According to the Bureau of Labor Statistics, the average person born between 1957-1964 held about 12 jobs by the age of 48, a number that is projected to grow with each successive generation. Changing jobs comes with the responsibility of learning new skills, a process that is exponentially easier for people who have prioritized learning how to learn.
For centuries the formula for education was simple: learn a skill and put it to use. In today’s knowledge economy, the pace of change is far too fast for that. This helps explain why more and more employers are prioritizing soft skills like problem-solving and communication over STEM skills, even as STEM jobs continue to grow.
The 21st century has given us the technology to access educational materials in a variety of different ways far outside the physical classroom, but learning effectively throughout one’s life is predicated on strong critical thinking skills. Learning how to learn consists of being able to identify knowledge gaps, assess resources to help fill them, and then put that new knowledge into practice effectively. Developing soft skills early on helps ensure people have all the tools they need for lifelong success in whatever field they find themselves in.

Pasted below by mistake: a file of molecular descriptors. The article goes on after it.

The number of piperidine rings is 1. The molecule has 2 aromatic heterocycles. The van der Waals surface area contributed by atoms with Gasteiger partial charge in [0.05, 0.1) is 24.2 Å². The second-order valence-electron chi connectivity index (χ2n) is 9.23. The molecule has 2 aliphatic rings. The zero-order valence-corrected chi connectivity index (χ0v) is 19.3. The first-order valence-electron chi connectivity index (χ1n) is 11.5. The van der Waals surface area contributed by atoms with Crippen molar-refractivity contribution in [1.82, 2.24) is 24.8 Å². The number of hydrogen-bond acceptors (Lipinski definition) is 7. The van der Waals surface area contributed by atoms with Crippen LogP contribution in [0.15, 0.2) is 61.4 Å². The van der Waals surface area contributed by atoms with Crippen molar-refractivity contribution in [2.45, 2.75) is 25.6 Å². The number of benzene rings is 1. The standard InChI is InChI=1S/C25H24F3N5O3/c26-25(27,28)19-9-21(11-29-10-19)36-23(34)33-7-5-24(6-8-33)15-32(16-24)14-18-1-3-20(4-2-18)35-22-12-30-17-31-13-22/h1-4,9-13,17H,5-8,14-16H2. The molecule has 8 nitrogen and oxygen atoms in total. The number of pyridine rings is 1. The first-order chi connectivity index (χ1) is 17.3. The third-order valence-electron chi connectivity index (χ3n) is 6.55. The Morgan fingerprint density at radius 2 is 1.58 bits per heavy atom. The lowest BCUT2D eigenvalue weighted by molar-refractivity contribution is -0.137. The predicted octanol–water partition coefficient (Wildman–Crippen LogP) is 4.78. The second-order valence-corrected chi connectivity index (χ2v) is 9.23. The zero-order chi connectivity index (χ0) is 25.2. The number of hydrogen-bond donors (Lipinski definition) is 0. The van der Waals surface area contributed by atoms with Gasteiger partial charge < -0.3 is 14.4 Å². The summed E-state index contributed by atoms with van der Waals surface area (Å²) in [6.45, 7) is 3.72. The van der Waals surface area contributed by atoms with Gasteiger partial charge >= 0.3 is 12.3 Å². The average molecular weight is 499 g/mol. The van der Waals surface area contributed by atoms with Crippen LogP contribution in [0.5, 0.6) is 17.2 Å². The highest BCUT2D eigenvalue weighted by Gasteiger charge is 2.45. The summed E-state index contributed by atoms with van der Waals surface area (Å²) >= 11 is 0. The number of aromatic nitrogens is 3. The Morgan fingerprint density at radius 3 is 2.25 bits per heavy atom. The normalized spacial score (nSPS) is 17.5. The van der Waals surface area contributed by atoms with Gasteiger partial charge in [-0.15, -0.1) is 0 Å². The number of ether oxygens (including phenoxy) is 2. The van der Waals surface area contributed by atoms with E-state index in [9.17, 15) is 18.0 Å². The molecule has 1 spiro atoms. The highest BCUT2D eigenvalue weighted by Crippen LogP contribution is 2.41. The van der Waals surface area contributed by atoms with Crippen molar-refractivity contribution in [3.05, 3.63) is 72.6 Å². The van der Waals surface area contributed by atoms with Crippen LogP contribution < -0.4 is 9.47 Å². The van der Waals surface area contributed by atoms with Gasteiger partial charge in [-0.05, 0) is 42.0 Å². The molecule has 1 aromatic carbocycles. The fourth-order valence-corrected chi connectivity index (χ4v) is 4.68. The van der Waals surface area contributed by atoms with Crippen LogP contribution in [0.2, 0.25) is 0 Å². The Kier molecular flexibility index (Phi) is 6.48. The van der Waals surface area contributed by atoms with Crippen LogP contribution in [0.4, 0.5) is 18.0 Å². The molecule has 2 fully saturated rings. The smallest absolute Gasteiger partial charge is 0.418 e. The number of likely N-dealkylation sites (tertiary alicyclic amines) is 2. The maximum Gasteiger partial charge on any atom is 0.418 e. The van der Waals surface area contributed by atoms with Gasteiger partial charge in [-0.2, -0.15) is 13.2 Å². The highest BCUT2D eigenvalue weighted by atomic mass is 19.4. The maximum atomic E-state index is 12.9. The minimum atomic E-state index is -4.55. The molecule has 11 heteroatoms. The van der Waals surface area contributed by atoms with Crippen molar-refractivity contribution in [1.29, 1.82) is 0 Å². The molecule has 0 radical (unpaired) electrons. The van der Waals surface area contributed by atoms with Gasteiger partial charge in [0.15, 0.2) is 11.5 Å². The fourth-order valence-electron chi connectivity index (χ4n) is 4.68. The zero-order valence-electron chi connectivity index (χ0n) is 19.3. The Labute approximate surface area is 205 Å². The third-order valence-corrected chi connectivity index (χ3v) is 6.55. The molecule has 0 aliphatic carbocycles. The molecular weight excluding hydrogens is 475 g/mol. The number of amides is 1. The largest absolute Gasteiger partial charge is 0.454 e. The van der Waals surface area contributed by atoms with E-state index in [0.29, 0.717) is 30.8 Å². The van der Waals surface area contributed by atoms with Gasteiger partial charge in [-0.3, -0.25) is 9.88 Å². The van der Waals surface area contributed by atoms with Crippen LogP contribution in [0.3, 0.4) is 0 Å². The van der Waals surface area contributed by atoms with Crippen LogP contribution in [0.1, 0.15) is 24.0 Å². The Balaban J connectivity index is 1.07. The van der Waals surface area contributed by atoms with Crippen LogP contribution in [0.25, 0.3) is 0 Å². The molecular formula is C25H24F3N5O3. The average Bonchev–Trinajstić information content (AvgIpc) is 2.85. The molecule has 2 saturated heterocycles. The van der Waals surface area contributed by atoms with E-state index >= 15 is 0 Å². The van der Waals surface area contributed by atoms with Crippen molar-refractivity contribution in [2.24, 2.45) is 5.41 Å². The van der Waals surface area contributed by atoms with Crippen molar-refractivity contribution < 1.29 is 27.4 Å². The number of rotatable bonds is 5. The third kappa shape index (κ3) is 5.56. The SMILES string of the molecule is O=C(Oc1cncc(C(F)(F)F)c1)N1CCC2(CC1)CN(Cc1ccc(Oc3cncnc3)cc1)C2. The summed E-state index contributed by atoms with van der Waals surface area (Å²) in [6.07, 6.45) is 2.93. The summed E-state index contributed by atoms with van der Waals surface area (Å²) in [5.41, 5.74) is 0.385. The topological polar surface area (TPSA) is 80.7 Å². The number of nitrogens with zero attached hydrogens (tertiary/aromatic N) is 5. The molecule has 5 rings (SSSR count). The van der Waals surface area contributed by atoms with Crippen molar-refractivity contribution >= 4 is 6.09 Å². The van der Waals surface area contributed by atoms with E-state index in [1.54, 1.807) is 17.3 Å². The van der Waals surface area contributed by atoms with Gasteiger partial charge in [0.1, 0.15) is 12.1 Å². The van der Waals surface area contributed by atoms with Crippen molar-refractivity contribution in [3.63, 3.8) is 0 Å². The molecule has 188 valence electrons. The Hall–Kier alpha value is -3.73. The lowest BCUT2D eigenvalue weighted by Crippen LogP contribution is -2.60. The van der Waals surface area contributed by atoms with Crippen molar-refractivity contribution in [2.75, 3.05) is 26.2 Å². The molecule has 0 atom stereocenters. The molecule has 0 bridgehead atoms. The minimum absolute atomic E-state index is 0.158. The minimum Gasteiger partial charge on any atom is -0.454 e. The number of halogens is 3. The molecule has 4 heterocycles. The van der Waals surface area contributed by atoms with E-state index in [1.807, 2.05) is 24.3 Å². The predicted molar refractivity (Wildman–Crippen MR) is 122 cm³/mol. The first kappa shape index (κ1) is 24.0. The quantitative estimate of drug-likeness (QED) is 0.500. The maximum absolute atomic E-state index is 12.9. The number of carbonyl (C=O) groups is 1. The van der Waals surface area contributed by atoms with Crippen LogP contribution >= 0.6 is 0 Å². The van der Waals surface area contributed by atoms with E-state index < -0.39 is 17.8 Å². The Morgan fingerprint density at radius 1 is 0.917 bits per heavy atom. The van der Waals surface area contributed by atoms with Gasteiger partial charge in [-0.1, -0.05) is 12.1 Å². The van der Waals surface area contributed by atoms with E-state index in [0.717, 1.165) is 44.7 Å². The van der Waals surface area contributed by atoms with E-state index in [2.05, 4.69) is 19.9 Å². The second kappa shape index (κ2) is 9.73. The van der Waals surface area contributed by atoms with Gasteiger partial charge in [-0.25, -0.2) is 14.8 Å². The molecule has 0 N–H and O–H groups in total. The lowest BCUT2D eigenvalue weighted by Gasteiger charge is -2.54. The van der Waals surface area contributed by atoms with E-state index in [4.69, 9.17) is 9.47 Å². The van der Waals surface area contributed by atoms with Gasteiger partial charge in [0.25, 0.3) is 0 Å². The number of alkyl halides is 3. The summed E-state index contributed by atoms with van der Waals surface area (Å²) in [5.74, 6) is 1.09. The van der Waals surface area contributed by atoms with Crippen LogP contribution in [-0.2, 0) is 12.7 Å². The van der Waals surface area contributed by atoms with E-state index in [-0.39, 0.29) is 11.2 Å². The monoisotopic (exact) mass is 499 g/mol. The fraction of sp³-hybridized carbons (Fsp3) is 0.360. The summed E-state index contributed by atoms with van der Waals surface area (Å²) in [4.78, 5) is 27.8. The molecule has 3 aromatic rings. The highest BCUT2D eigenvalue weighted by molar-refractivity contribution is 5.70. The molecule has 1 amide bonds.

The alternative is disconcerting: as the occupational duration shrinks, if transition times don’t also shorten in response, then fewer people in the workforces will have any sense of mastery of their job.